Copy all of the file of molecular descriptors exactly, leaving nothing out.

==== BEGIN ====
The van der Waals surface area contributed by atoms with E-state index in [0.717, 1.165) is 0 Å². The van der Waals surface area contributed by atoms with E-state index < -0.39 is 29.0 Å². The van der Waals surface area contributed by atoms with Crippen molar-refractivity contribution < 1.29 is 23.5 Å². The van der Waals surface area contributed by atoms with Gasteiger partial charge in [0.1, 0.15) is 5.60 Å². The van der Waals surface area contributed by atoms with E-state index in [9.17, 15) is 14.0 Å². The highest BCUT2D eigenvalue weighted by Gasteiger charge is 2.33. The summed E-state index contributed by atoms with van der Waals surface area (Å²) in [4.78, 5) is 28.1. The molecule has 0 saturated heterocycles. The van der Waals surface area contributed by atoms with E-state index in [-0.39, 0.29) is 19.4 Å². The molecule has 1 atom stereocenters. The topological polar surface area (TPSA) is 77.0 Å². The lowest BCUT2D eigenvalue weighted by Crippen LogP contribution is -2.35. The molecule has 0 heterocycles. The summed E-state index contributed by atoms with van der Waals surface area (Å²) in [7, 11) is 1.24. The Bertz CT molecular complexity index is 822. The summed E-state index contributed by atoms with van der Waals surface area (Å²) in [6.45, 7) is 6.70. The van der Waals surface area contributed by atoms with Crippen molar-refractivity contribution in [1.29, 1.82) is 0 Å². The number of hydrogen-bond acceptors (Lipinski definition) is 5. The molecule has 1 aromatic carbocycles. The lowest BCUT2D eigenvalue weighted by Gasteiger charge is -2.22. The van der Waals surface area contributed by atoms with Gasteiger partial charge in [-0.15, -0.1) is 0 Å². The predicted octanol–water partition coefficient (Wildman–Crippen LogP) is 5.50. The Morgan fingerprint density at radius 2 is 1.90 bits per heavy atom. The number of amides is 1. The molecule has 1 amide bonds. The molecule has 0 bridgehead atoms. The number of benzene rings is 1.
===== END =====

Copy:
The van der Waals surface area contributed by atoms with E-state index in [0.717, 1.165) is 0 Å². The van der Waals surface area contributed by atoms with E-state index < -0.39 is 29.0 Å². The van der Waals surface area contributed by atoms with Crippen molar-refractivity contribution < 1.29 is 23.5 Å². The van der Waals surface area contributed by atoms with Gasteiger partial charge in [0.1, 0.15) is 5.60 Å². The van der Waals surface area contributed by atoms with E-state index in [9.17, 15) is 14.0 Å². The highest BCUT2D eigenvalue weighted by Gasteiger charge is 2.33. The summed E-state index contributed by atoms with van der Waals surface area (Å²) in [4.78, 5) is 28.1. The molecule has 0 saturated heterocycles. The van der Waals surface area contributed by atoms with E-state index in [-0.39, 0.29) is 19.4 Å². The molecule has 1 atom stereocenters. The topological polar surface area (TPSA) is 77.0 Å². The lowest BCUT2D eigenvalue weighted by Crippen LogP contribution is -2.35. The molecule has 0 heterocycles. The summed E-state index contributed by atoms with van der Waals surface area (Å²) in [7, 11) is 1.24. The Bertz CT molecular complexity index is 822. The summed E-state index contributed by atoms with van der Waals surface area (Å²) in [6.45, 7) is 6.70. The van der Waals surface area contributed by atoms with Crippen molar-refractivity contribution in [1.29, 1.82) is 0 Å². The number of hydrogen-bond acceptors (Lipinski definition) is 5. The molecule has 1 aromatic carbocycles. The lowest BCUT2D eigenvalue weighted by Gasteiger charge is -2.22. The van der Waals surface area contributed by atoms with Gasteiger partial charge in [-0.15, -0.1) is 0 Å². The predicted octanol–water partition coefficient (Wildman–Crippen LogP) is 5.50. The Morgan fingerprint density at radius 2 is 1.90 bits per heavy atom. The number of amides is 1. The molecule has 1 amide bonds. The molecule has 0 bridgehead atoms. The number of benzene rings is 1.